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Editorial: How To Tell Who Can Afford Expensive Jewelry When Sartorial Rules No Longer Apply |  April 28, 2021 (0 comments)


Merrick, NY—Raise your hand if you’ve ever made a sale to someone who looks like they could barely afford a hotdog, let alone a diamond.

Almost every jeweler can recall serving a customer whose clothes and hands are crusted with mud or grease, but easily buys his wife a $50,000 ring without batting an eye—and, conversely, dealing with a customer decked out head to toe in designer duds who bargains for a discount like it’s the Grand Bazaar. Image: LwcyD for Pixabay.

Once upon a time, a sartorial code signaled the wearer’s station in life. In the days when all men wore hats, upper-class men were called “high-hats” because laborers wore functional caps and had little use or money for a tall silk top hat.

In the latter half of the 20th century, most of those rules went away (especially hats and jeans) but there still were some unspoken sartorial clues that revealed who had money, especially old money. Understated clothing of exceptional quality that was possibly shabby from years of wear (old money being notably thrifty) was one. For instance, this article in Financial Advisor magazine, a British publication, suggests some wardrobe accoutrements that will put one at ease among high-net-worth individuals: Barbour wax jackets, Burberry trench coats, Hunter rain boots, a Montblanc pen, and more. 

But the markers of wealth and class can be bought or learned, a common theme in both literature and movies. And since the advent of both democratized luxury and credit cards, it’s even easier to sport the trappings of wealth whether one comes from generations of money or is in debt up to the eyeballs. Need proof? Look no further than the Louis Vuitton and Gucci stores in the King of Prussia Mall in Pennsylvania, the largest shopping mall by retail space in the United States. Both stores have a roped-off waiting area and even on a Monday evening, the line to get in is at least 10 deep. It's a good bet their stores in every other mall or shopping district also have lines waiting.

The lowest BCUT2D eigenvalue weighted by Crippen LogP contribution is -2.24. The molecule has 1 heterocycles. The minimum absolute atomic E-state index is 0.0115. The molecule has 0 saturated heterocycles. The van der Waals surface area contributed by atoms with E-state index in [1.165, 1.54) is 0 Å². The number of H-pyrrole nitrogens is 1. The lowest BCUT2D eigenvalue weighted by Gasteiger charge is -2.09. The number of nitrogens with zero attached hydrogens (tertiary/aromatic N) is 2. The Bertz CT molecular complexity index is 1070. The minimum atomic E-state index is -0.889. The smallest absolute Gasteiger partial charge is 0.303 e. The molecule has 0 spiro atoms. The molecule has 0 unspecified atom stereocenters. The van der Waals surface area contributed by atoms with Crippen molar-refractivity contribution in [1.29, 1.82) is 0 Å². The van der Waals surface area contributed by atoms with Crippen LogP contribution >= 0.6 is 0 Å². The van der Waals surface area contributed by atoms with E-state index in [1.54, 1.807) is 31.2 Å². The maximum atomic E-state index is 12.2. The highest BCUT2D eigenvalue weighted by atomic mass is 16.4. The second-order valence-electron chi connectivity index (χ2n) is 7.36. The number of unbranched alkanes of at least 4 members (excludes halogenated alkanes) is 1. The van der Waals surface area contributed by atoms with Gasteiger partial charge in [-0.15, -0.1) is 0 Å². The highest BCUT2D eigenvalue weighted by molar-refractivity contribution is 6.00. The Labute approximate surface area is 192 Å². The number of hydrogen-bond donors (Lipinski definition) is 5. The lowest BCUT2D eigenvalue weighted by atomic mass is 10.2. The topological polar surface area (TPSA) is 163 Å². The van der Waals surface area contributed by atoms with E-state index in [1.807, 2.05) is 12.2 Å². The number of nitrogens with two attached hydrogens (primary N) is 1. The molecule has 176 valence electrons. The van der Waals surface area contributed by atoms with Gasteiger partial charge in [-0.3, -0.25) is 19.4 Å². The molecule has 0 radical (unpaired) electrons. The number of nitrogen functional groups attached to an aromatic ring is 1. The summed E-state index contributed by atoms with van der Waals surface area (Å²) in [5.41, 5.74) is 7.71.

So when anyone with a high enough credit limit can buy a Louis Vuitton bag or a big diamond, the truly affluent retreat into inconspicuous consumption. This isn’t a new trend—in the 2008-2009 recession people didn’t want to flaunt wealth in front of friends who lost their jobs—but it’s grown since then and now also encompasses environmental concern as well as social.   

Related: When Quality Alone Isn’t Enough, It’s Intangibles That Sell Luxury

In today’s casual world, when people feel entirely comfortable wearing gym clothes anywhere, Target's parking lot is full of BMWs, a pair of intentionally-ripped jeans can cost hundreds of dollars, and the secondhand luxury market is booming, is there a way to know who can afford what? 

Burberry's mid-length Kensington trench coat for women retails for $1,990. 

One clue might be in their face. This article in The Week says rich people tend to be more relaxed and positive or happy looking—in part because money does alleviate at least certain life stresses. In an experiment at the University of Toronto, two doctoral students recruited 81 undergraduates to look at a series of photographs of men and women, cropped to uniform size and presented in grayscale. Subjects were asked to identify who they thought had income above $150,000 a year and who earned less than $35,000. The result of the experiment was that the subjects sorted the photos correctly 68% of the time—far more than simple chance, says the article. In a follow-up experiment, photos of people looking intentionally happy were much harder to sort by income and class.

For a jeweler, the bottom line is that your job is to sell jewelry, not to worry about whether the client can or should be spending their money on it. If you can make the customer feel positive about shopping with you, confident that they’ve made a good choice, and that the product is going to reflect their values and success (wished-for or real), then you’ve got a good chance of turning a new customer into a permanent client. 

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